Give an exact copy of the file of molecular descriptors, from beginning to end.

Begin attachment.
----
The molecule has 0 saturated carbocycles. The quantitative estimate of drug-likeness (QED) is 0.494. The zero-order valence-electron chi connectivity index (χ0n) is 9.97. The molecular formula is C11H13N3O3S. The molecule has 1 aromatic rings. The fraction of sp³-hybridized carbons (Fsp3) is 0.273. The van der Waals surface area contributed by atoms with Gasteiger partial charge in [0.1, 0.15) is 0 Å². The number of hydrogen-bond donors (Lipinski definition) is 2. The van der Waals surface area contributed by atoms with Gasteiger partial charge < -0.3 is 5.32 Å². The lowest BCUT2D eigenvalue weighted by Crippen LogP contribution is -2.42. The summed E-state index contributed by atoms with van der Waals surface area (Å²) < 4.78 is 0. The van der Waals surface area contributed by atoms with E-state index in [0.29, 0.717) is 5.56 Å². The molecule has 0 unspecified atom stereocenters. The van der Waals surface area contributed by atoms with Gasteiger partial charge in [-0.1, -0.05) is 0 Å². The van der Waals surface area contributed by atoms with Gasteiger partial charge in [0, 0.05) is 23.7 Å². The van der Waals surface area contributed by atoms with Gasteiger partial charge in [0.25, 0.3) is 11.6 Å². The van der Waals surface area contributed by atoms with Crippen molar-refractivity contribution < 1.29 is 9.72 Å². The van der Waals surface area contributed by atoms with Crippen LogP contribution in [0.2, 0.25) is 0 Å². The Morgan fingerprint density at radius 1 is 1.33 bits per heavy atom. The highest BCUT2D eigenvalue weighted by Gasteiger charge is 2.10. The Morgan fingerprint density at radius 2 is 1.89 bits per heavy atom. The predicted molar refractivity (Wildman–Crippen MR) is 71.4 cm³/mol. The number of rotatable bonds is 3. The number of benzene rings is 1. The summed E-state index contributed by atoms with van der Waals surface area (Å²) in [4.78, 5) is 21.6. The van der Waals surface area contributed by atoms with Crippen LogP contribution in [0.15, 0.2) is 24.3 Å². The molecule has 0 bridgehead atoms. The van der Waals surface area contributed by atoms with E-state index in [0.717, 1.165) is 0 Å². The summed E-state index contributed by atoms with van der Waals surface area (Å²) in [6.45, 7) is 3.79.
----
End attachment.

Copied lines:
The molecule has 0 saturated carbocycles. The quantitative estimate of drug-likeness (QED) is 0.494. The zero-order valence-electron chi connectivity index (χ0n) is 9.97. The molecular formula is C11H13N3O3S. The molecule has 1 aromatic rings. The fraction of sp³-hybridized carbons (Fsp3) is 0.273. The van der Waals surface area contributed by atoms with Gasteiger partial charge in [0.1, 0.15) is 0 Å². The number of hydrogen-bond donors (Lipinski definition) is 2. The van der Waals surface area contributed by atoms with Gasteiger partial charge < -0.3 is 5.32 Å². The lowest BCUT2D eigenvalue weighted by Crippen LogP contribution is -2.42. The summed E-state index contributed by atoms with van der Waals surface area (Å²) < 4.78 is 0. The van der Waals surface area contributed by atoms with E-state index in [0.29, 0.717) is 5.56 Å². The molecule has 0 unspecified atom stereocenters. The van der Waals surface area contributed by atoms with Gasteiger partial charge in [-0.1, -0.05) is 0 Å². The van der Waals surface area contributed by atoms with Gasteiger partial charge in [0, 0.05) is 23.7 Å². The van der Waals surface area contributed by atoms with Gasteiger partial charge in [0.25, 0.3) is 11.6 Å². The van der Waals surface area contributed by atoms with Crippen molar-refractivity contribution < 1.29 is 9.72 Å². The van der Waals surface area contributed by atoms with Crippen LogP contribution in [0.2, 0.25) is 0 Å². The Morgan fingerprint density at radius 1 is 1.33 bits per heavy atom. The highest BCUT2D eigenvalue weighted by Gasteiger charge is 2.10. The Morgan fingerprint density at radius 2 is 1.89 bits per heavy atom. The predicted molar refractivity (Wildman–Crippen MR) is 71.4 cm³/mol. The number of rotatable bonds is 3. The number of benzene rings is 1. The summed E-state index contributed by atoms with van der Waals surface area (Å²) in [4.78, 5) is 21.6. The van der Waals surface area contributed by atoms with Crippen LogP contribution in [0.15, 0.2) is 24.3 Å². The molecule has 0 bridgehead atoms. The van der Waals surface area contributed by atoms with E-state index in [0.717, 1.165) is 0 Å². The summed E-state index contributed by atoms with van der Waals surface area (Å²) in [6.45, 7) is 3.79.